A couple of months back I received a call from someone who has since become a friend. Sandra Even and her husband Perry had an idea for a painting that was so ambitious she wondered if it was “crazy.” As I listened, I tended to agree but thought we should keep talking. It was basically to include ten family members, in period dress, in action, in front of their Spanish style house.
The house and patio as I photographed it on my first visit.
The house, a majestic piece of architecture in the Santa Ana hills, was to figure prominently with the people, positioned candidly and naturally out in front. The first challenge with that, however, was the pool . . . which was right where everyone would need to be.
The planned placement.
Assuming we’d figure a way to make it happen, we determined the size and the shape of the painting by architectural factors and furniture already in the home. As they’d been dreaming of this idea for some time, the place for the painting had been long reserved. It was to be the jewel in a very beautiful ring.
A quasi-sepia tone version of the final photo.
I figured if we could get a photo, I could make the painting. So they set a date, brought family members in from distant places, located and borrowed early-California garb, and with the help of photographer friends, we arranged the shoot. The idea was for each to be in natural pose, acting in a way that indicated their particular talents or activities. That’s Perry and Sandra bringing in the wine and the bread. Their parents are at a game of cards, a normal activity for them. Via photoshop magic, the group has been pulled out from the house and the pool is gone. For the photo, one dog represented two (again, photoshop).
Laying in the background.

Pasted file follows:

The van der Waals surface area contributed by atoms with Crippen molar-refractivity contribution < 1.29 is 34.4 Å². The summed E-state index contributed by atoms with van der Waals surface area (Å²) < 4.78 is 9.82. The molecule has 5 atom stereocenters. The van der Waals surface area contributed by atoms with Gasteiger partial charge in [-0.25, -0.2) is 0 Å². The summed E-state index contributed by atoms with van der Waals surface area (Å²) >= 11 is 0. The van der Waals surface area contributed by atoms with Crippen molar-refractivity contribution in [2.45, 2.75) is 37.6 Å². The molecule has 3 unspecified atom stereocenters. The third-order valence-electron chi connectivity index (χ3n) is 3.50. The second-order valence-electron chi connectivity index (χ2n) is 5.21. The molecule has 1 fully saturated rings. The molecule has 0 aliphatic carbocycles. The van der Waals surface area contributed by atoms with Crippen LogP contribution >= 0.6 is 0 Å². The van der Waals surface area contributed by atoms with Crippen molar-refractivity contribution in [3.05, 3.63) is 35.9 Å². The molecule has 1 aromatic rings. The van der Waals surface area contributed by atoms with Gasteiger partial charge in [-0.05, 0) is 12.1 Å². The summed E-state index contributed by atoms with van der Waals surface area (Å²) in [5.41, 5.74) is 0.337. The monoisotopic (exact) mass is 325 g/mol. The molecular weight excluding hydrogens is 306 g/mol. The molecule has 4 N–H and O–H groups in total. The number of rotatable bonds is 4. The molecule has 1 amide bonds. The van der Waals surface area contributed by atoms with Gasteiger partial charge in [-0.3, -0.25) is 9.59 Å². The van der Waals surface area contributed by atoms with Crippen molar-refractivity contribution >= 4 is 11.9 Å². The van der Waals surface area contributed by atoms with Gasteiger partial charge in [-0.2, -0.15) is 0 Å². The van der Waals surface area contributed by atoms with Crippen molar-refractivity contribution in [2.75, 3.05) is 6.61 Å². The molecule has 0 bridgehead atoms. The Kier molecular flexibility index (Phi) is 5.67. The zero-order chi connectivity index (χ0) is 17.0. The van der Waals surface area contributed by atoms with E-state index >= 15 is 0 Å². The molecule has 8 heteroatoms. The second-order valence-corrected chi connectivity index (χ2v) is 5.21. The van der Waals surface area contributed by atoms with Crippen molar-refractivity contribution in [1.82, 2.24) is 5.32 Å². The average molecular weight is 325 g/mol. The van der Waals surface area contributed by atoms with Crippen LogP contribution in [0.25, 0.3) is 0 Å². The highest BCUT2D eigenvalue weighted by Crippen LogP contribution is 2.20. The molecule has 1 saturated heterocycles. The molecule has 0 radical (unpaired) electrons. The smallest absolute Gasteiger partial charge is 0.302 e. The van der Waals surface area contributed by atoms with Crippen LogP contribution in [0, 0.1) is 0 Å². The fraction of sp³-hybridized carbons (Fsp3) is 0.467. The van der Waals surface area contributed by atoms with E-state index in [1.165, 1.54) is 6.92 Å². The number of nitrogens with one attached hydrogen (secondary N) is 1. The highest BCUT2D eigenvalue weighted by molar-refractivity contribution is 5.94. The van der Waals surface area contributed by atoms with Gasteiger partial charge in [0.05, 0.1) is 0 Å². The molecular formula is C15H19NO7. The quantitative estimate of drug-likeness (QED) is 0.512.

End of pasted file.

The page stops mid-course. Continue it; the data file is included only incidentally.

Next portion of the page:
Here’s the first and easiest step in the painting process . . . getting rid of all that white canvas (in this case, linen).
After the photo, the drawing is the most important step. This one’s in charcoal. Cartoon is the actual word for this stage, though it’s exacting work and there’s nothing “funny” about it.
The first stage of painting.
This, and the following, show stages of oil paint being applied. At first it took on a sepia look, reminiscent of early photography. But the idea was for full color, if somewhat muted, with the “period” clothing.
Faces and limbs established.
The whites of the garb began to add punch as well as a sense of unifying design across the width of painting. Why faces first? Because they are the most challenging and, in a portrait, most important.
Here the figures are all complete, but for some finishing touches. The red dog has been painted in thanks to a photo supplied later, as well as the still life on the table, the card game, etc.
The house painted.
Once a stranger who learned I was a painter asked if I paint houses. “Yes,” I said, “though with a very small brush.” Above is one example of such.
The final version. Click on picture for larger view.
By the time I was done, the earth had become brown, the sky bluer, the clouds brighter, the foliage fuller, the windows more reflective, a wall-display of crosses added in, and Sandra’s hair more flowing.
The painting’s new home within a home.
Here’s the painting on its day of delivery. Someday it may receive a frame; meantime, it is a piece of lasting pleasure, a “crazy” idea that worked.
Here’s a quote from Sandra Even following delivery: “We continue to spend time each evening gazing at our painting. It is profound and very meaningful to us. Those who have seen it are complimentary yet almost without words.”
I’m grateful, and happy that they’re happy.
Current and Upcoming Events
Thanks to the loan of a desert hideaway, we’re off to Tucson for a week of art-making. Will doubtless be reporting on results of that in an upcoming post.
NEW: Prints Available for all paintings
Giclee prints on canvas or watercolor paper are now available for order on virtually the full array of Hyatt Moore paintings. See “Store” above, or click here.
Blank Slate, the “literary” blog
The writing blog, Blank Slate, is viewable on this same website (top right). One recent post featured a painting my dad made, with historical meaning. Check it out. To subscribe, click here.
Semi-Private Coaching for Painters
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Mondays and Saturdays in Dana Point
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in Anne Moore studio
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